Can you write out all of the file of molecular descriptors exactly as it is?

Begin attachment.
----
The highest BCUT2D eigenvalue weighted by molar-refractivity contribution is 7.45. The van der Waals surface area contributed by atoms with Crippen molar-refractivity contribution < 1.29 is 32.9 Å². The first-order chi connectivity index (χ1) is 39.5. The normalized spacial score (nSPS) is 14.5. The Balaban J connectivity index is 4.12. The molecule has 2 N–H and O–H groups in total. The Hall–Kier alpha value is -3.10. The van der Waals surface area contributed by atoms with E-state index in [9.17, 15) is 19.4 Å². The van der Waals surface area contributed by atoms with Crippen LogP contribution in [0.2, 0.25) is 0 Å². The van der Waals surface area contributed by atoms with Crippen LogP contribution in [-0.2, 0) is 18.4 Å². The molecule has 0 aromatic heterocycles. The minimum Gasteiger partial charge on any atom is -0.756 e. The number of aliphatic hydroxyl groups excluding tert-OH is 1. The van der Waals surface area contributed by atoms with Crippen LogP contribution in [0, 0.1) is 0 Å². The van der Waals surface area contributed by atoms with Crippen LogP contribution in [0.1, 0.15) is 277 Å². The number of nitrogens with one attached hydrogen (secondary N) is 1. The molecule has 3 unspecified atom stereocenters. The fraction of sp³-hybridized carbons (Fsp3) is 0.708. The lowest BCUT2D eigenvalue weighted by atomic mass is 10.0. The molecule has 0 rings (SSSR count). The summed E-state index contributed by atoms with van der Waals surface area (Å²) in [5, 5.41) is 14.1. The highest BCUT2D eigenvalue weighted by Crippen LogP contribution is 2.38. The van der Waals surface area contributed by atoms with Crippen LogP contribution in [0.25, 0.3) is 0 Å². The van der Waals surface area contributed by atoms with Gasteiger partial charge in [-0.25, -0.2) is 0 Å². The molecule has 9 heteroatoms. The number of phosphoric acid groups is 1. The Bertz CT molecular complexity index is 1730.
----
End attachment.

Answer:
The highest BCUT2D eigenvalue weighted by molar-refractivity contribution is 7.45. The van der Waals surface area contributed by atoms with Crippen molar-refractivity contribution < 1.29 is 32.9 Å². The first-order chi connectivity index (χ1) is 39.5. The normalized spacial score (nSPS) is 14.5. The Balaban J connectivity index is 4.12. The molecule has 2 N–H and O–H groups in total. The Hall–Kier alpha value is -3.10. The van der Waals surface area contributed by atoms with E-state index in [9.17, 15) is 19.4 Å². The van der Waals surface area contributed by atoms with Crippen LogP contribution in [0.2, 0.25) is 0 Å². The van der Waals surface area contributed by atoms with Crippen LogP contribution in [-0.2, 0) is 18.4 Å². The molecule has 0 aromatic heterocycles. The minimum Gasteiger partial charge on any atom is -0.756 e. The number of aliphatic hydroxyl groups excluding tert-OH is 1. The van der Waals surface area contributed by atoms with Crippen LogP contribution in [0, 0.1) is 0 Å². The van der Waals surface area contributed by atoms with Crippen LogP contribution in [0.1, 0.15) is 277 Å². The number of nitrogens with one attached hydrogen (secondary N) is 1. The molecule has 3 unspecified atom stereocenters. The fraction of sp³-hybridized carbons (Fsp3) is 0.708. The lowest BCUT2D eigenvalue weighted by atomic mass is 10.0. The molecule has 0 rings (SSSR count). The summed E-state index contributed by atoms with van der Waals surface area (Å²) in [5, 5.41) is 14.1. The highest BCUT2D eigenvalue weighted by Crippen LogP contribution is 2.38. The van der Waals surface area contributed by atoms with Crippen LogP contribution in [0.25, 0.3) is 0 Å². The van der Waals surface area contributed by atoms with Gasteiger partial charge in [-0.25, -0.2) is 0 Å². The molecule has 9 heteroatoms. The number of phosphoric acid groups is 1. The Bertz CT molecular complexity index is 1730.